DOL asks 5th Circuit to reaffirm its authority to issue overtime rulePosted On: Jun. 30, 2017 4:34 PM CST
The U.S. Department of Labor on Friday asked an appeals court to reaffirm its authority to establish a salary level for overtime-exempt employees.
But the reply brief filed with the 5th U.S. Circuit Court of Appeals in New Orleans also asks that the court not address the validity of any specific salary level set by the 2016 final rule “which the Department intends to revisit through new rule-making.”
Under the controversial overtime rule proposed by the Department of Labor during the Obama administration, the threshold for overtime-exempt employees was increased to $913 a week, or $47,476 annually for a full-time employee, from the current $455 a week, or $23,660 annually.
On Nov. 22, Judge Amos L. Mazzant III of the U.S. District Court in Sherman, Texas, issued a preliminary injunction halting the overtime rule’s planned implementation in response to litigation filed by states and business organizations.
The Labor Department then appealed the ruling to the 5th Circuit, which had given the Trump administration until Friday to file its brief in the case.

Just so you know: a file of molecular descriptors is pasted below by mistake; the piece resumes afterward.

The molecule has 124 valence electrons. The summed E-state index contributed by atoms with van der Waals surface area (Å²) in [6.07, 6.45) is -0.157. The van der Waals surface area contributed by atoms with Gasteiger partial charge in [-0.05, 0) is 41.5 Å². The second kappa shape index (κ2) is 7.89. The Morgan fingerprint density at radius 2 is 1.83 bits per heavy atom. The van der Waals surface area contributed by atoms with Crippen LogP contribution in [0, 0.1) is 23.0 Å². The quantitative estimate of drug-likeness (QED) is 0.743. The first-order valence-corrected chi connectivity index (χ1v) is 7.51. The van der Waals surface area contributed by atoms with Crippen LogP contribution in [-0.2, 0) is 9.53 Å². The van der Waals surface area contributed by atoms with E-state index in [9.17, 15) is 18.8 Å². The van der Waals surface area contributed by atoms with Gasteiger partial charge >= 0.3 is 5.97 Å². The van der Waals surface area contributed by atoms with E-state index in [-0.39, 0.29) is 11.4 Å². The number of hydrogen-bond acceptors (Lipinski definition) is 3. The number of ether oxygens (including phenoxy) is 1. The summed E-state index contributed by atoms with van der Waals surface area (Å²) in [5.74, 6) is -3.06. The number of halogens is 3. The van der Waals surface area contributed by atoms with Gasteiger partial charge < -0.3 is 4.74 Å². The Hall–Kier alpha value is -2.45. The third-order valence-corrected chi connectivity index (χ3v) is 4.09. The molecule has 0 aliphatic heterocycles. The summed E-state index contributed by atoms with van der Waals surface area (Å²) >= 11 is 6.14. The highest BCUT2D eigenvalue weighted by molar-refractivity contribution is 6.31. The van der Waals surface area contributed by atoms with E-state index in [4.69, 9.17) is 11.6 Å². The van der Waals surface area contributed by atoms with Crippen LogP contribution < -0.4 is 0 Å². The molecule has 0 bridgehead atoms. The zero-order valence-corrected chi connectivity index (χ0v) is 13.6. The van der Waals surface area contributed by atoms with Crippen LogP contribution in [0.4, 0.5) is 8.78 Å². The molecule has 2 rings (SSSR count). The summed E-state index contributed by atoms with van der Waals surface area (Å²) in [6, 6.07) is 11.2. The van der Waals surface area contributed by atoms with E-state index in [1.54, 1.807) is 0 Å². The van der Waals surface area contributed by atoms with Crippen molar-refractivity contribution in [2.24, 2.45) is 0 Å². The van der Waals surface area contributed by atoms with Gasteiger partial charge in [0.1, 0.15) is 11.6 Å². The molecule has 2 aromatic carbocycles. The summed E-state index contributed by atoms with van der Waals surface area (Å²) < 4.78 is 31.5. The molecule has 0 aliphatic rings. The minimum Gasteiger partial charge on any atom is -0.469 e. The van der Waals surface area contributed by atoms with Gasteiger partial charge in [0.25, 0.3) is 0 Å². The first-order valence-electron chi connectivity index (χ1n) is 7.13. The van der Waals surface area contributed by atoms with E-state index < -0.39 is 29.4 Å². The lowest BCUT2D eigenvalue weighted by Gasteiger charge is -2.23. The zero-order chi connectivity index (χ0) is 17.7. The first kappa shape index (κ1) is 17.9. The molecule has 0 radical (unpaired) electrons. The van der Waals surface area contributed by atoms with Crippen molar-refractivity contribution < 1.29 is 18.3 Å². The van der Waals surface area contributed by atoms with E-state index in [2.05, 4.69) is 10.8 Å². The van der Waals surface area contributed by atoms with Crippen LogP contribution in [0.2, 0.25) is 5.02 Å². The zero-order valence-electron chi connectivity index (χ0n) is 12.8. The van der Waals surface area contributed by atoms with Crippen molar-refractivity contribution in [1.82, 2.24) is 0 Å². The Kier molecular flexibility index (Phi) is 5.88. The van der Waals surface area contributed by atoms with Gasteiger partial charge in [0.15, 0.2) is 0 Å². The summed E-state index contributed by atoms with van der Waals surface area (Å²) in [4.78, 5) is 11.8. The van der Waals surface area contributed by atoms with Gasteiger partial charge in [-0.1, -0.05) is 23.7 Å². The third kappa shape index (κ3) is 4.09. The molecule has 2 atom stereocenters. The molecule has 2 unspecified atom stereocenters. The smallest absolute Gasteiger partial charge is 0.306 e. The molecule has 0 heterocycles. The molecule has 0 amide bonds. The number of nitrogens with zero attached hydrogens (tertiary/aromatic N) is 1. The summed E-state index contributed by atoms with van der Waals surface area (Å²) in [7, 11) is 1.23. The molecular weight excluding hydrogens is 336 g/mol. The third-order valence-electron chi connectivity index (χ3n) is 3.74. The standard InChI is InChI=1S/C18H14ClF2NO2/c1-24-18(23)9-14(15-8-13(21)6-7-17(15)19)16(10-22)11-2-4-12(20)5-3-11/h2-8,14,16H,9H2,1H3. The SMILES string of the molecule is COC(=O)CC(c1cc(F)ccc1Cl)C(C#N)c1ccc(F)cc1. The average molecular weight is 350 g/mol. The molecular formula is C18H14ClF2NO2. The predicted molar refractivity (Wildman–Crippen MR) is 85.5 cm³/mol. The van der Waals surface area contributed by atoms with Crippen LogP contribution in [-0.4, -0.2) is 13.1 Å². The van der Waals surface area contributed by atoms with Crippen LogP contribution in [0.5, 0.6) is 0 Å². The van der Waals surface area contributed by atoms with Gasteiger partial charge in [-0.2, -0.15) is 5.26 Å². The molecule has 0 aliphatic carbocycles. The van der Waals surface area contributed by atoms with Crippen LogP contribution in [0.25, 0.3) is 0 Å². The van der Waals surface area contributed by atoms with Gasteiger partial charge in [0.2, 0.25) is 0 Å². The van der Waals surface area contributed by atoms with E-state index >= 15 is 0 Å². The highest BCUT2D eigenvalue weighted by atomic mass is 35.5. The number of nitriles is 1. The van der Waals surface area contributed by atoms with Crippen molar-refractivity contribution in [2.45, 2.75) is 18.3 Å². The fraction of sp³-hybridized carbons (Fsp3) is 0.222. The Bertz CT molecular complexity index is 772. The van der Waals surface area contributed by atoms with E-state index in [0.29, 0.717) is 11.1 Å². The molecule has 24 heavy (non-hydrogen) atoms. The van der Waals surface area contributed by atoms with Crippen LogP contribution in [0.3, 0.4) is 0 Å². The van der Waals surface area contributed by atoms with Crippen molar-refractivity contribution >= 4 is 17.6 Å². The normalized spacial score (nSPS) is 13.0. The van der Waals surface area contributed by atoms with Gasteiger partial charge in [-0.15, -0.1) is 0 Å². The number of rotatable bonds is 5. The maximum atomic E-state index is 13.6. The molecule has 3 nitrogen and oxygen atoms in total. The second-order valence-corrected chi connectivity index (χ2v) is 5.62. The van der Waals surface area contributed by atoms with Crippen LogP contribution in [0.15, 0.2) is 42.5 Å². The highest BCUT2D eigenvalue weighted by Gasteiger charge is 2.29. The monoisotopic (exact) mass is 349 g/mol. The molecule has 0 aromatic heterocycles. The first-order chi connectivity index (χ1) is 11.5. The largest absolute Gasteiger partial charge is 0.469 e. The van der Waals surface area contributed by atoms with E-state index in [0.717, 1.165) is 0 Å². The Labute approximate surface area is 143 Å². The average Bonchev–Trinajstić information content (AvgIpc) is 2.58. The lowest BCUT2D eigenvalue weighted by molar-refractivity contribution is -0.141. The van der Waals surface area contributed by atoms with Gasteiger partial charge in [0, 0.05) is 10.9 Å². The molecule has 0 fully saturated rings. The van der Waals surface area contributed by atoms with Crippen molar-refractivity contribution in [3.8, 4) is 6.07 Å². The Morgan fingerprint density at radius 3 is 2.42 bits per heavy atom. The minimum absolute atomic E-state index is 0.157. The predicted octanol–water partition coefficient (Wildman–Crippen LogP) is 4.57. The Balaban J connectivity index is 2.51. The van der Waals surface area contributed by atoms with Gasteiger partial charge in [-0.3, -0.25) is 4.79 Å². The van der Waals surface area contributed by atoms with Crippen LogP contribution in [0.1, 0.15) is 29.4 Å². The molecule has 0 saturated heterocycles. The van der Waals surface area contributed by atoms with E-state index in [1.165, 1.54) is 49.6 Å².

Meanwhile, earlier this week the DOL said it plans to seek public comments on the issue.
Secretary of Labor Alexander Acosta has said he would be amenable to changing the federal overtime rule, but not to the extent proposed by the Obama administration.
In its brief, the DOL says it has used a three-part test to identify workers who are exempt from overtime pay protections under the Fair Labor Standards Act for more than 75 years.
“In enjoining the 2016 rule, the District Court reasoned that the salary-level component of this three-part test is unlawful,” said the brief in State of Nevada et al. v. United States Department of Labor et al.
“Although plaintiffs defend the District Court’s broad reasoning, they offer no basis to call into question a regulatory test that has been in place since the FLSA’s inception,” it states.
“The Department requests that this court reverse the judgment of the District Court because it was premised on an erroneous legal conclusion and reaffirm the Department’s statutory authority to establish a salary level test,” the brief concludes.
“The Department requests that this Court not address the validity of the specific salary level set by the 2016 final rule ($913 per week), which the Department intends to revisit through new ruling,” the brief states.